I’ve always held this deep core belief that art has a tremendous power to heal and to create spaces for people to come together and expand from that time shared. It is constantly a goal of mine to bring people together through art making. After working on SW Sabin St. for several months, I noticed cars speeding through the area every day, offering very little forgiveness for anyone who may be walking as part of our build site, or children of the families in our homes trying to play. Really, I didn’t see much playing from neighborhood kids in the area at all. Remnants of racist vandalism sit visible on a wooden fence across from the Habitat neighborhood projecting misplaced hate fueled by devastating misconceptions. As I grew to know and love this community, I wanted to find a way to celebrate all of the cultural diversity that exists in this space, to offer a space for people to work side by side to promote understanding, to go beyond building homes to fostering and building community. Naturally, my first instinct was to turn to community art.
I proposed the idea to my co-workers to paint an intersection mural like I had seen in so many neighborhood streets in Portland and participated in the planning of in Vancouver. We reached out to City Repair and the Beaverton Arts Commission for guidance and assistance. Both have been the guiding lights in this project, leading us to a place where we could see our dreams become a reality. After proposing the idea to the surrounding community, since after all, this is their community long after Habitat’s presence is gone, we had a design meeting and community vote, and then we collaborated with Kirk from City Repair to come up with a final polished design you see today. Then we submitted the design to the City of Beaverton Arts Commission for approval.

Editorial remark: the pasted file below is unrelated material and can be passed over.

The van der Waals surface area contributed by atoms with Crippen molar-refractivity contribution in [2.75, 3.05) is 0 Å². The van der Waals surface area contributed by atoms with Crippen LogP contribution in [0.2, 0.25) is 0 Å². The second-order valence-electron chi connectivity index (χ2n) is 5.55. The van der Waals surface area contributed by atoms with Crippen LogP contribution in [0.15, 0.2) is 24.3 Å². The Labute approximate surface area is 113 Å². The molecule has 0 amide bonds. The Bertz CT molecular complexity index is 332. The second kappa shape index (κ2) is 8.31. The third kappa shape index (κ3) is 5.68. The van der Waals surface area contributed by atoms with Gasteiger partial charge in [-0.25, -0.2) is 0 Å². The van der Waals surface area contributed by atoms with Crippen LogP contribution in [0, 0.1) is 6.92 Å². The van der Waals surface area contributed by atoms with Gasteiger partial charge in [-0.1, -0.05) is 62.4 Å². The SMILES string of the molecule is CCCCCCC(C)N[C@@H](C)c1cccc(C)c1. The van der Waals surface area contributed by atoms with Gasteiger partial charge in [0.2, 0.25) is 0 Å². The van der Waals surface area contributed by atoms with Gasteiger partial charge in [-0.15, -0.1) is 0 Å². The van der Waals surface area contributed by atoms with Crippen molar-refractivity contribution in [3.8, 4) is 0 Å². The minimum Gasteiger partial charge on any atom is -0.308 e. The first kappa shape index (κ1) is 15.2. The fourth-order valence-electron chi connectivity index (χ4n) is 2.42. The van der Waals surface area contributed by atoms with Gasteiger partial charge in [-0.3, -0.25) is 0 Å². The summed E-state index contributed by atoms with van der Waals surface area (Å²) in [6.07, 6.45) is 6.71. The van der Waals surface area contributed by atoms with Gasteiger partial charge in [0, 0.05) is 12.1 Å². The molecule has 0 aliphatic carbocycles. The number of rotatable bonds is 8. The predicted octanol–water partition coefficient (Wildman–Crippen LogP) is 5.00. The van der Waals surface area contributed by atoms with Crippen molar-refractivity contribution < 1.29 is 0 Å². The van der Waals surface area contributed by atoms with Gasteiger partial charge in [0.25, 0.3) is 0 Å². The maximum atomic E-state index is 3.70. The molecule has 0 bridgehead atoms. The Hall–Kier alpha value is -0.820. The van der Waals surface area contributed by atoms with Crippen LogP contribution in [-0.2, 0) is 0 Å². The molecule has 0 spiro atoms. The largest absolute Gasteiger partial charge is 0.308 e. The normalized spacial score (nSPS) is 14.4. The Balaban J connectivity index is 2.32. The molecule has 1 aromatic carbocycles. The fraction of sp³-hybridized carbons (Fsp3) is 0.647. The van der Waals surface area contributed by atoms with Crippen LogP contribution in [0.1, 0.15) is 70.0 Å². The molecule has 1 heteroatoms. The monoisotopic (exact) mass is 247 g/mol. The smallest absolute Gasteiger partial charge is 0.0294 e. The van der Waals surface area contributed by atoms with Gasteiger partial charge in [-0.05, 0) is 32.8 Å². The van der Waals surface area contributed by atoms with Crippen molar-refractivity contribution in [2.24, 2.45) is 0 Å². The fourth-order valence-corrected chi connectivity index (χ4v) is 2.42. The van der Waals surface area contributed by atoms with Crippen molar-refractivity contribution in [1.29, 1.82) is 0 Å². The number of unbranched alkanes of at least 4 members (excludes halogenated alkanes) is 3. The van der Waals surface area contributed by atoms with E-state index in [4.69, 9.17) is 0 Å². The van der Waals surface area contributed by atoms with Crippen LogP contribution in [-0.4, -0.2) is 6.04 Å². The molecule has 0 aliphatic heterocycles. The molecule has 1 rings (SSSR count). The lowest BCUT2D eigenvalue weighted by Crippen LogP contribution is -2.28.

Our mural painting day was combined with our first ever Block Party and what a day it was! Kirk and Jerry showed up early in the morning to guide us in chalking out the design. These seasoned pros were not only skilled artists, but amazing leaders to the volunteers that showed up to help paint the mural. Their spirits undoubtedly guided the community project to its success. The painting was interspersed with a vibrant and delicious potluck, games, face painting, and Ethiopian coffee invitations from several homeowners. The streets were filled with Habitat partner families, VOSE neighborhood members, Arts Commission board members, Firefighters, and the list goes on. People of all ages from all corners of the community showed up to participate in this project. At the end of the day, this project was about the space that was created to meet each other where we are at and to be open to learning from each other to work together to create something so much bigger than brightly colored paint on concrete. To create understanding, to help us heal, to help us pause, to help us open up, to bring us together, to help us love.
Since the mural has been painted, we have continued to see the effects this project brings. I have seen kids riding their bikes around the rainbow. I have had several residents tell me how much they feel it slows down traffic. I have had so much feedback from residents, community members, and volunteers that the mural is truly a spot of brightness for them. And I have had one resident come to me with even more ideas to create a space there for the community to come together. She hopes to build a bench to peer out over the mural so that we may come and sit next to our neighbors and share that space and time. I am so thankful to City Repair for helping us to realize this project. I know it will only continue to inspire goodness in our community.